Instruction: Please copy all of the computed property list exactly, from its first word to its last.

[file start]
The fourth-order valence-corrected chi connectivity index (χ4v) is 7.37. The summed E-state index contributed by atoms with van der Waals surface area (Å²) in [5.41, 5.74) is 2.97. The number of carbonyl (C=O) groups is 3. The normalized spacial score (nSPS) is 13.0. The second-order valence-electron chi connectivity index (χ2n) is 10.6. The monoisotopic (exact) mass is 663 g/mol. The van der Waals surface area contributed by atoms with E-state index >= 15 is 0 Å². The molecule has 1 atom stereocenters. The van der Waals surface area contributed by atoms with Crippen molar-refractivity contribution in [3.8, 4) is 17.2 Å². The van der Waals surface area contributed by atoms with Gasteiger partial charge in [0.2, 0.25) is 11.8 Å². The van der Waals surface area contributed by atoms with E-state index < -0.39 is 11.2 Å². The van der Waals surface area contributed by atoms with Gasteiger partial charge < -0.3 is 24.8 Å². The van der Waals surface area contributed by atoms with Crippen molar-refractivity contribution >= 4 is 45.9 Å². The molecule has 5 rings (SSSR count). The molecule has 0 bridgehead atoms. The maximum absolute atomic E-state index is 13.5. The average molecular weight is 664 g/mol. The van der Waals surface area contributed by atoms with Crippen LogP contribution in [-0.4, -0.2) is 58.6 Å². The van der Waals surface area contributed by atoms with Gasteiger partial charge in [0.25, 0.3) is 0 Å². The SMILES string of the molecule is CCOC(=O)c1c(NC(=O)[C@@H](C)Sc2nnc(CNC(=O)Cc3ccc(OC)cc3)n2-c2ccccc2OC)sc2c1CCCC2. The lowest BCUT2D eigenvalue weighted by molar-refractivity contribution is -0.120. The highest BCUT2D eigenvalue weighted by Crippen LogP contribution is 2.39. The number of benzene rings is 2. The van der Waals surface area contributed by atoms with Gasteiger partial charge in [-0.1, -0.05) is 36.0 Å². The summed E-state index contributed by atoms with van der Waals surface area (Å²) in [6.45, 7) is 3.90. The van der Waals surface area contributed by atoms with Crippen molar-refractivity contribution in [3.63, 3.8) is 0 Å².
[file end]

The fourth-order valence-corrected chi connectivity index (χ4v) is 7.37. The summed E-state index contributed by atoms with van der Waals surface area (Å²) in [5.41, 5.74) is 2.97. The number of carbonyl (C=O) groups is 3. The normalized spacial score (nSPS) is 13.0. The second-order valence-electron chi connectivity index (χ2n) is 10.6. The monoisotopic (exact) mass is 663 g/mol. The van der Waals surface area contributed by atoms with E-state index >= 15 is 0 Å². The molecule has 1 atom stereocenters. The van der Waals surface area contributed by atoms with Crippen molar-refractivity contribution in [3.8, 4) is 17.2 Å². The van der Waals surface area contributed by atoms with Gasteiger partial charge in [0.2, 0.25) is 11.8 Å². The van der Waals surface area contributed by atoms with E-state index < -0.39 is 11.2 Å². The van der Waals surface area contributed by atoms with Gasteiger partial charge < -0.3 is 24.8 Å². The van der Waals surface area contributed by atoms with Crippen molar-refractivity contribution >= 4 is 45.9 Å². The molecule has 5 rings (SSSR count). The molecule has 0 bridgehead atoms. The maximum absolute atomic E-state index is 13.5. The average molecular weight is 664 g/mol. The van der Waals surface area contributed by atoms with Crippen LogP contribution in [-0.4, -0.2) is 58.6 Å². The van der Waals surface area contributed by atoms with Gasteiger partial charge in [0.25, 0.3) is 0 Å². The SMILES string of the molecule is CCOC(=O)c1c(NC(=O)[C@@H](C)Sc2nnc(CNC(=O)Cc3ccc(OC)cc3)n2-c2ccccc2OC)sc2c1CCCC2. The lowest BCUT2D eigenvalue weighted by molar-refractivity contribution is -0.120. The highest BCUT2D eigenvalue weighted by Crippen LogP contribution is 2.39. The number of benzene rings is 2. The van der Waals surface area contributed by atoms with Gasteiger partial charge in [-0.1, -0.05) is 36.0 Å². The summed E-state index contributed by atoms with van der Waals surface area (Å²) in [6.45, 7) is 3.90. The van der Waals surface area contributed by atoms with Crippen molar-refractivity contribution in [3.63, 3.8) is 0 Å².